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Development and assessment of a coupled crop–climate model

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Abstract:

Abstract

It is well established that crop production is inherently vulnerable to variations in the weather and climate. More recently the influence of vegetation on the state of the atmosphere has been recognized. The seasonal growth of crops can influence the atmosphere and have local impacts on the weather, which in turn affects the rate of seasonal crop growth and development. Considering the coupled nature of the crop–climate system, and the fact that a significant proportion of land is devoted to the cultivation of crops, important interactions may be missed when studying crops and the climate system in isolation, particularly in the context of land use and climate change.

To represent the two-way interactions between seasonal crop growth and atmospheric variability, we integrate a crop model developed specifically to operate at large spatial scales (General Large Area Model for annual crops) into the land surface component of a global climate model (GCM; HadAM3). In the new coupled crop–climate model, the simulated environment (atmosphere and soil states) influences growth and development of the crop, while simultaneously the temporal variations in crop leaf area and height across its growing season alter the characteristics of the land surface that are important determinants of surface fluxes of heat and moisture, as well as other aspects of the land-surface hydrological cycle. The coupled model realistically simulates the seasonal growth of a summer annual crop in response to the GCM's simulated weather and climate. The model also reproduces the observed relationship between seasonal rainfall and crop yield. The integration of a large-scale single crop model into a GCM, as described here, represents a first step towards the development of fully coupled crop and climate models. Future development priorities and challenges related to coupling crop and climate models are discussed.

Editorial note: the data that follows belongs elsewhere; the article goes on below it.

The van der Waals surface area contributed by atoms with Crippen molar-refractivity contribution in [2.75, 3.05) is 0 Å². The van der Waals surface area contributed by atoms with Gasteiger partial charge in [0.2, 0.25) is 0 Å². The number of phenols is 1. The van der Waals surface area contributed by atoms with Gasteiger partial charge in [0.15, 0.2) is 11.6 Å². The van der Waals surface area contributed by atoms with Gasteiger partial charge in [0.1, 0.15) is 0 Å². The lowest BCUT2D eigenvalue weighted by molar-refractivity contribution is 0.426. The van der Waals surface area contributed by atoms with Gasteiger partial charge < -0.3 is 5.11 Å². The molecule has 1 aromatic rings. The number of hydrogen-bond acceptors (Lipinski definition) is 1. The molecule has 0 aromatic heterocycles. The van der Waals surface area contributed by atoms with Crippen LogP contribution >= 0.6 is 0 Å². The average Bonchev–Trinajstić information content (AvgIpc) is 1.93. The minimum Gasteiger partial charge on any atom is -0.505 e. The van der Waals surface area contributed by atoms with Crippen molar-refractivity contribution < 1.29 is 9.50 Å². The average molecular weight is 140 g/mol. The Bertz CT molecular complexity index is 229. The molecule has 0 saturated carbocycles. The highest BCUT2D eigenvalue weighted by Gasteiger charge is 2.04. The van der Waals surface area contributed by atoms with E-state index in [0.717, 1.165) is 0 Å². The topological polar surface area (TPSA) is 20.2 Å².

Keywords: climate; crop; land surface feedbacks; modelling; vegetation–atmosphere interactions

Document Type: Research Article

DOI: http://dx.doi.org/10.1111/j.1365-2486.2006.01274.x

Affiliations: 1: Centre for Global Atmospheric Modelling, Department of Meteorology, The University of Reading, Earley Gate, Reading, Berkshire RG6 6BB, UK, 2: Climate and Global Dynamics Division, National Center for Atmospheric Research, 1850 Table Mesa Drive, PO Box 3000, Boulder, CO 80305, USA, 3: Department of Agriculture, The University of Reading, Earley Gate, Reading, Berkshire RG6 6AR, UK

Publication date: January 1, 2007

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